To people outside of New York, unfamiliar with the universities in New York State, the assumption would be that this renamed UB would be a big deal in the state, second only to New York University.  For those in that crowd who understand that NYU is a private school, they would accurately recognize that this renamed UB would be the New York equivalent of Penn State --- with NYU mirroring Ivy League school Penn.

That is exactly the understanding that would resonate with Big Ten supporters, making a dip down for a less developed athletic program potentially politically tolerable in Big Ten circles.

The trouble is that it would also give UB an SUNY approved advantage over the other 12 SUNY degree granting campuses and specifically over the other 3 university centers.

That is however, not a strong enough reason to say no.

Zimpher is a graduate of Ohio State and presumably as such is fully aware of the benefits being part of the CIC could generate.

She has however had to step in as head of the SUNY system and deal with a gross abuse of power in a grade changing scandal at the athletic program at Binghampton, one of the university centers.  That scandal saw the president of that university retire, the athletic director resign, and the head basketball coach dismissed. It lead to the SUNY system refocusing to ensure that athletic success remains secondary to academic success.

One can understand if the idea of helping a university's athletic program grow seems very much against her instincts.

But that view of the idea of Buffalo joining the Big 10 is very much an oversimplification. The benefits of this are not primarily athletic in nature.

What would UB be athletically in the Big 10 if admitted? For the next 10-15 years, as the school ramped up it's facilities, they would likely be just another program in the Big 10.  They would likely be hard pressed to make a bowl game in football or make the NCAA tournament in basketball most years until their facilities and fan support caught up with their competition.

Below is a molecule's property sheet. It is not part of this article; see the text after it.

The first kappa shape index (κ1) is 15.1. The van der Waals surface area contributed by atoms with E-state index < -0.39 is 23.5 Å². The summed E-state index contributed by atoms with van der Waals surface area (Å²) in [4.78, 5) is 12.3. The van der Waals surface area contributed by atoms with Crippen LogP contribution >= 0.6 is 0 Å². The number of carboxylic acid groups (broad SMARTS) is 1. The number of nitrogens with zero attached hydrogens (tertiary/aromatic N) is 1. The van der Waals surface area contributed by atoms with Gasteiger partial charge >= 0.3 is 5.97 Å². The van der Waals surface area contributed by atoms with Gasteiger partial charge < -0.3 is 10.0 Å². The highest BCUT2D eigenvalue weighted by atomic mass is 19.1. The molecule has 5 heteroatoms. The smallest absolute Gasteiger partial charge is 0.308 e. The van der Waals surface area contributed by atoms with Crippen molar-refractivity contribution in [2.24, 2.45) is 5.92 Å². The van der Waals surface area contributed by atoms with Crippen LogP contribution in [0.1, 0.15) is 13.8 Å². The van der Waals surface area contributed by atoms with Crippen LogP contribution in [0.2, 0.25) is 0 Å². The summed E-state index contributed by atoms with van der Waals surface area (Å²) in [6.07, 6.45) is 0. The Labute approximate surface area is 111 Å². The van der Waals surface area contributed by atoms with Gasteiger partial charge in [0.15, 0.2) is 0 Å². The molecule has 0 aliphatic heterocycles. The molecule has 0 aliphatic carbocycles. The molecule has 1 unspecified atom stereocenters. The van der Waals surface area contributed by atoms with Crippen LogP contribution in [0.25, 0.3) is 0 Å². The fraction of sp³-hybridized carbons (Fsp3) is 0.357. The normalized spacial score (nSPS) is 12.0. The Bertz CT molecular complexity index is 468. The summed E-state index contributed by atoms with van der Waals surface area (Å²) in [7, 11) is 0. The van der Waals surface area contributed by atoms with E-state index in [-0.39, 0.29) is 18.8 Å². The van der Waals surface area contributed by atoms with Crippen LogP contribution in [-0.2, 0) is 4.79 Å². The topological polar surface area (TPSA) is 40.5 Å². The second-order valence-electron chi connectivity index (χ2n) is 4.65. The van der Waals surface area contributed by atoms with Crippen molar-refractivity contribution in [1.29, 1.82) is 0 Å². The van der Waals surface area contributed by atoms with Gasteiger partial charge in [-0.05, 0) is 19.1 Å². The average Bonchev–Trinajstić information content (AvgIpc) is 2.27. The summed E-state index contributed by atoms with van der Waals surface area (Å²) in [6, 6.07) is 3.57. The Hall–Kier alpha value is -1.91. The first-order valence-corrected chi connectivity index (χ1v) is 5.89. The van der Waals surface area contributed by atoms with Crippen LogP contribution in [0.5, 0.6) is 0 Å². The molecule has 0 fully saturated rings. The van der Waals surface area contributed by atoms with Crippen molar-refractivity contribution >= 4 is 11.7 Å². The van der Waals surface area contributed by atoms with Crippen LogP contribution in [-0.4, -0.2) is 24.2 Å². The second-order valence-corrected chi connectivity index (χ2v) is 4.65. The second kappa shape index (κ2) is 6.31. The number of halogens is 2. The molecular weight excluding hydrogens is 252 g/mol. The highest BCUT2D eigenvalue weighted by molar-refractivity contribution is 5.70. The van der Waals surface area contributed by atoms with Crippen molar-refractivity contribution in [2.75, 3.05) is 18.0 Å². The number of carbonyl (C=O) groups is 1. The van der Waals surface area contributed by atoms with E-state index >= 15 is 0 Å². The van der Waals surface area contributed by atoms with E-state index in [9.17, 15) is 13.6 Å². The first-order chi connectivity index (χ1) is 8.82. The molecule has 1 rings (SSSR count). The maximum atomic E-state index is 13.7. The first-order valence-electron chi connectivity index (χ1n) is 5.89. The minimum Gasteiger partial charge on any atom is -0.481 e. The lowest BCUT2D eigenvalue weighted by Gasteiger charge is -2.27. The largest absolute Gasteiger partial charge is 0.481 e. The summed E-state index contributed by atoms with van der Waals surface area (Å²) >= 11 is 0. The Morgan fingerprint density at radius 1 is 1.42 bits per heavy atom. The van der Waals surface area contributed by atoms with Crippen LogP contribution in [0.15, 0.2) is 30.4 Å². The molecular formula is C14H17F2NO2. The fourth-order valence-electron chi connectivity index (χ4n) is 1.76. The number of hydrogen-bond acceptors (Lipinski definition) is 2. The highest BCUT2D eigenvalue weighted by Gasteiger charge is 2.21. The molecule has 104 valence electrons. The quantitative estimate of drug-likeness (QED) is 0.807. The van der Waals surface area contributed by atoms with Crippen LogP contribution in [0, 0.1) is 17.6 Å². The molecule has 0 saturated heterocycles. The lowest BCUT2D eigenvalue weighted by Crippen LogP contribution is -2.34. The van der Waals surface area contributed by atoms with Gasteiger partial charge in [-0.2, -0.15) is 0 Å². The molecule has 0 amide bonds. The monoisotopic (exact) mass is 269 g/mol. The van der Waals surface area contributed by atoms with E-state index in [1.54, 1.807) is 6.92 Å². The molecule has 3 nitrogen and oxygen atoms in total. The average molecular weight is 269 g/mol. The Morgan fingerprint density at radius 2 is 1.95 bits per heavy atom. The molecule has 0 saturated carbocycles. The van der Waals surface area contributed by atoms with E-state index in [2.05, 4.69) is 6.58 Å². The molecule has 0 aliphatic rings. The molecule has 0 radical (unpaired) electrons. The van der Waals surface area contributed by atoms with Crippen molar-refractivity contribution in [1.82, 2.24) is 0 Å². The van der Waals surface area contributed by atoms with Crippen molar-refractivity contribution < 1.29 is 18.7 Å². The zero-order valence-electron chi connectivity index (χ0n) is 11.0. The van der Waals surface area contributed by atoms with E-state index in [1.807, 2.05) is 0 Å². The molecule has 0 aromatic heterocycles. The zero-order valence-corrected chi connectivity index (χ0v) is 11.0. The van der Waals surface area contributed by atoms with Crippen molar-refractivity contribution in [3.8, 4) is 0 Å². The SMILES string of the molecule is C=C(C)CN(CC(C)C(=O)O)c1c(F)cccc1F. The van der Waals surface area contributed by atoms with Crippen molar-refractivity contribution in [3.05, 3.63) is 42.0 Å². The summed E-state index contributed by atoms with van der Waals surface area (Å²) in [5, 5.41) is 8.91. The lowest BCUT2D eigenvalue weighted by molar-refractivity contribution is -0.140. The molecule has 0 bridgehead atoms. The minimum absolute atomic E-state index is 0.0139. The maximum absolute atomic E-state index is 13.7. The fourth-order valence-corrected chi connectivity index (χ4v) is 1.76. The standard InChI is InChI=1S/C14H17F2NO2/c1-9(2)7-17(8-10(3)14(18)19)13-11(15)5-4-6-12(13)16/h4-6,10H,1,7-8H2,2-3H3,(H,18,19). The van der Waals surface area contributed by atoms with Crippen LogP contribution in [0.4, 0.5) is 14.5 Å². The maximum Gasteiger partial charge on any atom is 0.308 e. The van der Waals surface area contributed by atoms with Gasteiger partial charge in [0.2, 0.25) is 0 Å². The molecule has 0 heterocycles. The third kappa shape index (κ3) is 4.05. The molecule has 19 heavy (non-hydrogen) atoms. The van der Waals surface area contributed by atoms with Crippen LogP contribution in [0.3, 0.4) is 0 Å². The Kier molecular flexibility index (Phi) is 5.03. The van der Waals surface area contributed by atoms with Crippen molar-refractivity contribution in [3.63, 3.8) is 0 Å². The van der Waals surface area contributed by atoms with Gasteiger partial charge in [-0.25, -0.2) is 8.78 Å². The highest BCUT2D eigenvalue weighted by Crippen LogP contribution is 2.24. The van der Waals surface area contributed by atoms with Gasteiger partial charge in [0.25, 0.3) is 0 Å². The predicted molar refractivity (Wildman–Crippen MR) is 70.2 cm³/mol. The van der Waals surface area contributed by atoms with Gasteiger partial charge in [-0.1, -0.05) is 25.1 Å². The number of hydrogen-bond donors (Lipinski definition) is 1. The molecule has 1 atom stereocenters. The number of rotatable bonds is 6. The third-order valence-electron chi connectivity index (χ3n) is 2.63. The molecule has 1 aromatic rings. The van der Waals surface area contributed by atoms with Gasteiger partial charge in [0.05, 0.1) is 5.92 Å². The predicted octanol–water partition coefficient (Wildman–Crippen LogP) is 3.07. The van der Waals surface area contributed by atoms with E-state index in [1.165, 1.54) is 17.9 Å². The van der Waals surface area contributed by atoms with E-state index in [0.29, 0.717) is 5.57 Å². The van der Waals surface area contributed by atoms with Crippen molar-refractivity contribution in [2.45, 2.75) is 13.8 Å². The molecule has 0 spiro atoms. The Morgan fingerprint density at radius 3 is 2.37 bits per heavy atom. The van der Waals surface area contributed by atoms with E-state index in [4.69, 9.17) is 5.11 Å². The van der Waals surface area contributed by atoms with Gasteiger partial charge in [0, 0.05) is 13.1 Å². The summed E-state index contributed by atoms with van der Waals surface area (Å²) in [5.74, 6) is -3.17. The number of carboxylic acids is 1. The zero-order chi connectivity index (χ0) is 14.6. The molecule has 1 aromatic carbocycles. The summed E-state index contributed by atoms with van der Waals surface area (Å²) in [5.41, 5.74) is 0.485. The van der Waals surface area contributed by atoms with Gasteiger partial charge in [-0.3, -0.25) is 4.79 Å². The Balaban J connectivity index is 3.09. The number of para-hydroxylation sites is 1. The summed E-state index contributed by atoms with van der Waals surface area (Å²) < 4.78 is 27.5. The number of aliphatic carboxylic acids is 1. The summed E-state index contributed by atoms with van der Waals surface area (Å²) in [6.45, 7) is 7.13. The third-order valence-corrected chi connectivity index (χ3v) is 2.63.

Perhaps recruiting could dramatically improve as UB transitioned (especially in basketball), but one would think the likely end result for a New York State University in the Big Ten over the next 20 years would be a program the caliber of Purdue, Illinois, Indiana, or Northwestern. 

The real benefit would be academic.  Anything that is good for UB could easily be good for the other SUNY schools.  One would think an academic would see many ways to leverage a SUNY school's admission to the CIC.  (Perhaps she could request the additional admission of Stony Brook --- another SUNY AAU member --- into the CIC?)

Having the CIC's lobbying effort pumping federal research dollars into UB (and potentially all four university centers) would be a big net academic gain for students in the SUNY system.  And that is the point of her job, isn't it?

Blocking UB amounts to Zimpher cutting off the SUNY system's nose to spite it's face.

The needs of the city

The city has struggled to retain citizens in the face of economic troubles. Since the bills were founded in the 1960's, the city has lost over half of it's population.  In the last decade alone one can see the troubles facing Buffalo.  The city lost over 10% of its population between the 2000 and 2010 censuses.